"Hotels or anywhere where they’ve got outdoor water like a swimming pool or a garden water feature are a real haven for mosquitoes.
"People just don’t think to empty them.
“And if there’s no one there they can’t possibly empty them because they’ve gone and shielded or isolated.
“There will be mosquito outbreaks in the next- I’m almost certain – week or two.
“There’s already more people getting bitten in the UK than any other year since records began.”
Giant wasp nests and filthy flies
Pest controllers are also battling to keep other creepy-crawlies under control – but the heat is making things harder.
Insects are enjoying an abundance of food at the moment, leading to some truly staggering swarms.
“Insect breeding cycles increase with heat," says Richard Harvey, a Pest Control Technician with East Anglian Pest Control.
“If temperatures are high, their life-cycles will come round very quickly."
Richard says that callouts for wasp nests were quieter than usual at the beginning of the summer, when their numbers usually start to increase.
"Now we’re having this heatwave they’ve grown big," he adds.
"Some of the nests are double the size they were last year because of the ideal temperatures.”
Stinging wasps feast on small invertebrates like aphids – which are in abundance in hot, dry conditions.
This in turn causes an explosion in wasp populations.
The population just grows and grows and they have more and more broods, so the nests are getting far larger.
“Normally, the wasp season finishes about September or October," Richard says.
"By that time, their nests will be very, very big – but they’re already quite big now.”
He also says he's getting a large number of callouts for 'muck flies' caused by farmers spreading slurry without insecticides in fields.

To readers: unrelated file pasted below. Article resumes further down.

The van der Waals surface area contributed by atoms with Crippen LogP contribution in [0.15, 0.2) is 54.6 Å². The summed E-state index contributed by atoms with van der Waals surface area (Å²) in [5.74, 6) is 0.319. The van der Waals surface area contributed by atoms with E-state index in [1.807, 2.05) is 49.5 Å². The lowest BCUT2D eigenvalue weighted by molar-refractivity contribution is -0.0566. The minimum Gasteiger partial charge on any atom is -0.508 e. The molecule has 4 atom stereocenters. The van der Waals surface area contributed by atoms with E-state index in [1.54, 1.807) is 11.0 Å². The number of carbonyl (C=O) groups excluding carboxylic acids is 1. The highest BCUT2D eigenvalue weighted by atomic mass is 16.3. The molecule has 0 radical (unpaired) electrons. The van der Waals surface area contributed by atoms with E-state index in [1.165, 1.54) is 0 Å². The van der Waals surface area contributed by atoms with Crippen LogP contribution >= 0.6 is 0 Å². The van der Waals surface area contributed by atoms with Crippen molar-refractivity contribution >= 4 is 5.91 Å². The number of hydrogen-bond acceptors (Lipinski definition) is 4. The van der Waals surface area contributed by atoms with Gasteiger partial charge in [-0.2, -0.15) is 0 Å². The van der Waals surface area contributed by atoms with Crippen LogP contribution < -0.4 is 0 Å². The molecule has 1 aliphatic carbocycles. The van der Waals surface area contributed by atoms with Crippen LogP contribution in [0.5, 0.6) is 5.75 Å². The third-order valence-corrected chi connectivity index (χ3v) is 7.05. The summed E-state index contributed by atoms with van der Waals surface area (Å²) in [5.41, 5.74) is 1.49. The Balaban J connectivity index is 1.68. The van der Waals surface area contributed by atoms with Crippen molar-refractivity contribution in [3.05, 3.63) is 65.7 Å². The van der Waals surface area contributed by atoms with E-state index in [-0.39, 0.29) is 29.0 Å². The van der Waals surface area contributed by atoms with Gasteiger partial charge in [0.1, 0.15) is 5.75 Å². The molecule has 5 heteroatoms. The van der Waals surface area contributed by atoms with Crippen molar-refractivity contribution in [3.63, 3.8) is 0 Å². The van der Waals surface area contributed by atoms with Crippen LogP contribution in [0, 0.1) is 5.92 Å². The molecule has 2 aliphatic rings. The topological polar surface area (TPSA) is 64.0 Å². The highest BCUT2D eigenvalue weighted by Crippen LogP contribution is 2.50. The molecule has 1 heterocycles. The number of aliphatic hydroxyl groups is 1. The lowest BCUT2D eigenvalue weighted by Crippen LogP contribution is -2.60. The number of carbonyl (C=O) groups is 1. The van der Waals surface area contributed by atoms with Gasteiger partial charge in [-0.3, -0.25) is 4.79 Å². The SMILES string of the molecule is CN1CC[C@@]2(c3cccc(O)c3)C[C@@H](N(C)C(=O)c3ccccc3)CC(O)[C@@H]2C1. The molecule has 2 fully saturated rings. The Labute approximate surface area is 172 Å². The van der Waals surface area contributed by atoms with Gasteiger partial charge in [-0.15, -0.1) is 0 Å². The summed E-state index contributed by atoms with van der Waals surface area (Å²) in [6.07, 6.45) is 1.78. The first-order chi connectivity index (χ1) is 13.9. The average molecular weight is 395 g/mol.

"That creates a breeding site for these muck flies to live on.
"Then they cause a nuisance in everybody’s house. It’s terrible really.”
Rats feasting on mounds of food waste
And of course with rubbish bins overflowing from outdoor parties and food waste piling up in public parks, disease-spreading rats are enjoying their moment in the sun too.
The rodents, which carry killer bacteria like Weil's disease, endured a brutal shortage of food when restaurants closed during lockdown.
Warnings were even issued after starving 'cannibal rats' were found climbing up people's toilets in desperate searches for food.
“Mr Rat is an opportunist, and he can change his ways to fit in with man," Richard explains.
If people reliably leave food waste in parks or in their garden rats will learnthis and come in droves.
"So obviously rats pick up on these bad habits that people have and then they tend to have rat problems," Richard says.
But the pest control expert says people can easily avoid adding to the problem as long as they don't let the sunshine instil bad habits of leaving waste outside.
"All of these things can be adjusted, but it’s just training people to understand what they need to do themselves to help themselves," he says.
"Just keep things tidy and don't create a problem.”